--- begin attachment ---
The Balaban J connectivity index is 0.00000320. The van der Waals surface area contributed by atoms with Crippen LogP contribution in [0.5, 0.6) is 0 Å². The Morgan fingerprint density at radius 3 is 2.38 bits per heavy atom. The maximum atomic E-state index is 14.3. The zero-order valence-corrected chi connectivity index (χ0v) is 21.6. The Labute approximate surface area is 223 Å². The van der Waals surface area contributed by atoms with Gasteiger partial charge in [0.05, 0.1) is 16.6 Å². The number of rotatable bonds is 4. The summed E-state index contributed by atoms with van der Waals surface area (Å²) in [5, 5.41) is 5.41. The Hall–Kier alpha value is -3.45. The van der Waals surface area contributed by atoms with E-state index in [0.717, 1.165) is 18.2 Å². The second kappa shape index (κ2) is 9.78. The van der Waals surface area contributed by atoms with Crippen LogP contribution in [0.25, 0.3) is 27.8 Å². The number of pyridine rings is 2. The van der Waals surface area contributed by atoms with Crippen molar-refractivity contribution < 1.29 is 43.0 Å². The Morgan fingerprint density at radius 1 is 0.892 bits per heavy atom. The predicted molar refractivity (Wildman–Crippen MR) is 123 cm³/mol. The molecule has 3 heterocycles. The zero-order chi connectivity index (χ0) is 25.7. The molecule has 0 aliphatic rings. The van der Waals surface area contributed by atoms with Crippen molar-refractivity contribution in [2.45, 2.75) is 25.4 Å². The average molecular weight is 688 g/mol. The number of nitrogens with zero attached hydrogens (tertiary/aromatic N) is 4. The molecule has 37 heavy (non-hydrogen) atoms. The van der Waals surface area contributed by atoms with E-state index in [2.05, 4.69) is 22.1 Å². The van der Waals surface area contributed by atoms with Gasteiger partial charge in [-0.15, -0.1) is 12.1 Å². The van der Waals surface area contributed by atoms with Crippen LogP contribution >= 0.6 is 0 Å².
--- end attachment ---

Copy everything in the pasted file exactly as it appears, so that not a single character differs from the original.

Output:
The Balaban J connectivity index is 0.00000320. The van der Waals surface area contributed by atoms with Crippen LogP contribution in [0.5, 0.6) is 0 Å². The Morgan fingerprint density at radius 3 is 2.38 bits per heavy atom. The maximum atomic E-state index is 14.3. The zero-order valence-corrected chi connectivity index (χ0v) is 21.6. The Labute approximate surface area is 223 Å². The van der Waals surface area contributed by atoms with Gasteiger partial charge in [0.05, 0.1) is 16.6 Å². The number of rotatable bonds is 4. The summed E-state index contributed by atoms with van der Waals surface area (Å²) in [5, 5.41) is 5.41. The Hall–Kier alpha value is -3.45. The van der Waals surface area contributed by atoms with E-state index in [0.717, 1.165) is 18.2 Å². The second kappa shape index (κ2) is 9.78. The van der Waals surface area contributed by atoms with Crippen LogP contribution in [0.25, 0.3) is 27.8 Å². The number of pyridine rings is 2. The van der Waals surface area contributed by atoms with Crippen molar-refractivity contribution < 1.29 is 43.0 Å². The Morgan fingerprint density at radius 1 is 0.892 bits per heavy atom. The predicted molar refractivity (Wildman–Crippen MR) is 123 cm³/mol. The molecule has 3 heterocycles. The zero-order chi connectivity index (χ0) is 25.7. The molecule has 0 aliphatic rings. The van der Waals surface area contributed by atoms with Crippen molar-refractivity contribution in [2.45, 2.75) is 25.4 Å². The average molecular weight is 688 g/mol. The number of nitrogens with zero attached hydrogens (tertiary/aromatic N) is 4. The molecule has 37 heavy (non-hydrogen) atoms. The van der Waals surface area contributed by atoms with E-state index in [2.05, 4.69) is 22.1 Å². The van der Waals surface area contributed by atoms with Gasteiger partial charge in [-0.15, -0.1) is 12.1 Å². The van der Waals surface area contributed by atoms with Crippen LogP contribution >= 0.6 is 0 Å².